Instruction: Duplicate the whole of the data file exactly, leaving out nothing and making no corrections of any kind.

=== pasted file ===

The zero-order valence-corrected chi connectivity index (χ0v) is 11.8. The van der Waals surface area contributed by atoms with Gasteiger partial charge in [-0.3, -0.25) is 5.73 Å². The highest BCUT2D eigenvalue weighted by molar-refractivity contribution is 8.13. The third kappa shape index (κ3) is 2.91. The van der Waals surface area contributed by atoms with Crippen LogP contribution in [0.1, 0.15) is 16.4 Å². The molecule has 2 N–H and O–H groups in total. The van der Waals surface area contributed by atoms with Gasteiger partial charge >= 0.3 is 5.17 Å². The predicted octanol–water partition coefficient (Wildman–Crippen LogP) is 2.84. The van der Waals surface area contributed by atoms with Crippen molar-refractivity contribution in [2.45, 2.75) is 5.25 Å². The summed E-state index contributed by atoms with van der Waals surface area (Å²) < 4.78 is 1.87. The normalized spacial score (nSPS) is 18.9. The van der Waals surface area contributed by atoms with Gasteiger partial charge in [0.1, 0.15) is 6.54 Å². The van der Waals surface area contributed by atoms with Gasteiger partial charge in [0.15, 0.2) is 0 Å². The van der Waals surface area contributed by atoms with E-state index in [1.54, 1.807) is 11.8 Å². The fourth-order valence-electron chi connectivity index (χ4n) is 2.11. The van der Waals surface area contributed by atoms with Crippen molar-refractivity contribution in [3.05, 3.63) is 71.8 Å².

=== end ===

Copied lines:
The zero-order valence-corrected chi connectivity index (χ0v) is 11.8. The van der Waals surface area contributed by atoms with Gasteiger partial charge in [-0.3, -0.25) is 5.73 Å². The highest BCUT2D eigenvalue weighted by molar-refractivity contribution is 8.13. The third kappa shape index (κ3) is 2.91. The van der Waals surface area contributed by atoms with Crippen LogP contribution in [0.1, 0.15) is 16.4 Å². The molecule has 2 N–H and O–H groups in total. The van der Waals surface area contributed by atoms with Gasteiger partial charge >= 0.3 is 5.17 Å². The predicted octanol–water partition coefficient (Wildman–Crippen LogP) is 2.84. The van der Waals surface area contributed by atoms with Crippen molar-refractivity contribution in [2.45, 2.75) is 5.25 Å². The summed E-state index contributed by atoms with van der Waals surface area (Å²) < 4.78 is 1.87. The normalized spacial score (nSPS) is 18.9. The van der Waals surface area contributed by atoms with Gasteiger partial charge in [0.1, 0.15) is 6.54 Å². The van der Waals surface area contributed by atoms with Gasteiger partial charge in [0.15, 0.2) is 0 Å². The van der Waals surface area contributed by atoms with E-state index in [1.54, 1.807) is 11.8 Å². The fourth-order valence-electron chi connectivity index (χ4n) is 2.11. The van der Waals surface area contributed by atoms with Crippen molar-refractivity contribution in [3.05, 3.63) is 71.8 Å².